For the adventurers, the exploration could continue to go deep into the Kutai National Park and adventure cruises on the Mahakam, a river that flows almost 1,000 km from the highlands of Gunung Cemaru to the Makassar strait. Home to critically endangered Irrawaddy freshwater dolphins and breeding place for hundreds of bird species. Cruising up the Mahakam in a houseboat is the only practical way to explore the rain forest region which passes through some of the world’s richest remaining wildlife and most remote tribal villages on earth.
Meeting Dayak Kenyah tribes is the highlight of any journey to East Kalimantan. In Lekaq Kidau and a few other cultural villages in Kutai Kertanegara, the indigenous population of ancient headhunters perform ritual music and dances while educating visitors to their unique customs and ancestral knowledge of the surrounding jungle. Traditional community longhouses can be seen there too, as large wooden structures built on pillars, sometimes up to hundreds of meters long, that host dozens of families, with common areas for cooking, blacksmithing and ritual ceremonies.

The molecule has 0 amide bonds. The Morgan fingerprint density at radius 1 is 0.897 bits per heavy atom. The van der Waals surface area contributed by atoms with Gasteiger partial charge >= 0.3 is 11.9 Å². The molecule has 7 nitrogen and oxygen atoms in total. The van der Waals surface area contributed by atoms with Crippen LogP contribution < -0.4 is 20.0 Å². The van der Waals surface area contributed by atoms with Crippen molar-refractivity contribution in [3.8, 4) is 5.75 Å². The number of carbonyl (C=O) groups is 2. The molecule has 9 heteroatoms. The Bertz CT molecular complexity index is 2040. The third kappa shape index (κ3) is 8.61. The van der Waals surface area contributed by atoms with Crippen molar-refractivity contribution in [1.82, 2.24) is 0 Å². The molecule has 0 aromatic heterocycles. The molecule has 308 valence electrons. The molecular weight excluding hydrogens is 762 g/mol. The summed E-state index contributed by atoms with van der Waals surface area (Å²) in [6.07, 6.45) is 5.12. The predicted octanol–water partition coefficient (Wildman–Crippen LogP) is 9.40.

All around the province, some outstanding jungle destinations are open to passionate travelers and conservationists at heart. The Wehea highland forest located in the East Kutai regency is a great example of a successful restoration project. Rewarded by a Kalpataru trophy, Indonesia’s highest environmental honor, Wehea was originally reclaimed from illegal loggers and poachers and has now become a flagship 40,000 hectares reserve managed by a local Dayak tribe. The Kersik Luway Natural Reserve is remarkable too, as a heaven for trekking and orchid lovers, with hundreds of species growing there, including the mysterious Black Orchid (Coelogyne Pandurata).
Besides jungle adventures, East Kalimantan also offers a secret underwater treasure – a world class diving in a Derawan archipelago known for its wealth of coral reefs and marine life. Take a boat trip to Maratua island and meet squadrons of Manta rays, go to Sangalaki and witness giant sea turtles nesting, or head to Kabakan for its unique jellyfish lake.
“East Kalimantan is a paradise for ecotourism, but its rain forests and wildlife need to be sustainably protected as a precious heritage. Tribal communities deserve our respect too, for their culture and traditions highlight the diversity of our Indonesian nation. We invite BBTF delegates to find out more about this amazing destination” said I Putu Winastra, head committee of BBTF 2023 and chairman of the ASITA travel association Bali chapter.
Come and join us at BBTF 2023. Learn more and log on to www.bbtf.co.id